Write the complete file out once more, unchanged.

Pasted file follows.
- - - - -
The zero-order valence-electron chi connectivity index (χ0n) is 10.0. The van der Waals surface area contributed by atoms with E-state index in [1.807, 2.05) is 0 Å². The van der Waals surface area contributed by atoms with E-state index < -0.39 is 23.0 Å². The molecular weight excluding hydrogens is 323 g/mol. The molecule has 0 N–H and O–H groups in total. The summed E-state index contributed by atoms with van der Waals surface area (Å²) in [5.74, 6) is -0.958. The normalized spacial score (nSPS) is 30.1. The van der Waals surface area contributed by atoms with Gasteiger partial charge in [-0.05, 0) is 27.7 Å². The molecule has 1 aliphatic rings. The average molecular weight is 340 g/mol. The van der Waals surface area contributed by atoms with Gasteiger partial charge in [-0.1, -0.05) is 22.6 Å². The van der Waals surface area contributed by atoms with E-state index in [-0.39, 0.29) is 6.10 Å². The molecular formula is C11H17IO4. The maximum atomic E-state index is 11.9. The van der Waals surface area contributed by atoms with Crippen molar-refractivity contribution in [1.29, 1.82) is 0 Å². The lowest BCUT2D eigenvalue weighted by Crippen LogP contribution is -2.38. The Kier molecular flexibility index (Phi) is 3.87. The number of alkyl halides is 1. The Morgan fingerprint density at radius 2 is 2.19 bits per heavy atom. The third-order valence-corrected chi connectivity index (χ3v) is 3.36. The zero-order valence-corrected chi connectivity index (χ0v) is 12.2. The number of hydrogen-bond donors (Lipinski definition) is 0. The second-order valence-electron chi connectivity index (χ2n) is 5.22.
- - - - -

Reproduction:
The zero-order valence-electron chi connectivity index (χ0n) is 10.0. The van der Waals surface area contributed by atoms with E-state index in [1.807, 2.05) is 0 Å². The van der Waals surface area contributed by atoms with E-state index < -0.39 is 23.0 Å². The molecular weight excluding hydrogens is 323 g/mol. The molecule has 0 N–H and O–H groups in total. The summed E-state index contributed by atoms with van der Waals surface area (Å²) in [5.74, 6) is -0.958. The normalized spacial score (nSPS) is 30.1. The van der Waals surface area contributed by atoms with Gasteiger partial charge in [-0.05, 0) is 27.7 Å². The molecule has 1 aliphatic rings. The average molecular weight is 340 g/mol. The van der Waals surface area contributed by atoms with Gasteiger partial charge in [-0.1, -0.05) is 22.6 Å². The van der Waals surface area contributed by atoms with E-state index in [-0.39, 0.29) is 6.10 Å². The molecular formula is C11H17IO4. The maximum atomic E-state index is 11.9. The van der Waals surface area contributed by atoms with Crippen molar-refractivity contribution in [1.29, 1.82) is 0 Å². The lowest BCUT2D eigenvalue weighted by Crippen LogP contribution is -2.38. The Kier molecular flexibility index (Phi) is 3.87. The number of alkyl halides is 1. The Morgan fingerprint density at radius 2 is 2.19 bits per heavy atom. The third-order valence-corrected chi connectivity index (χ3v) is 3.36. The zero-order valence-corrected chi connectivity index (χ0v) is 12.2. The number of hydrogen-bond donors (Lipinski definition) is 0. The second-order valence-electron chi connectivity index (χ2n) is 5.22.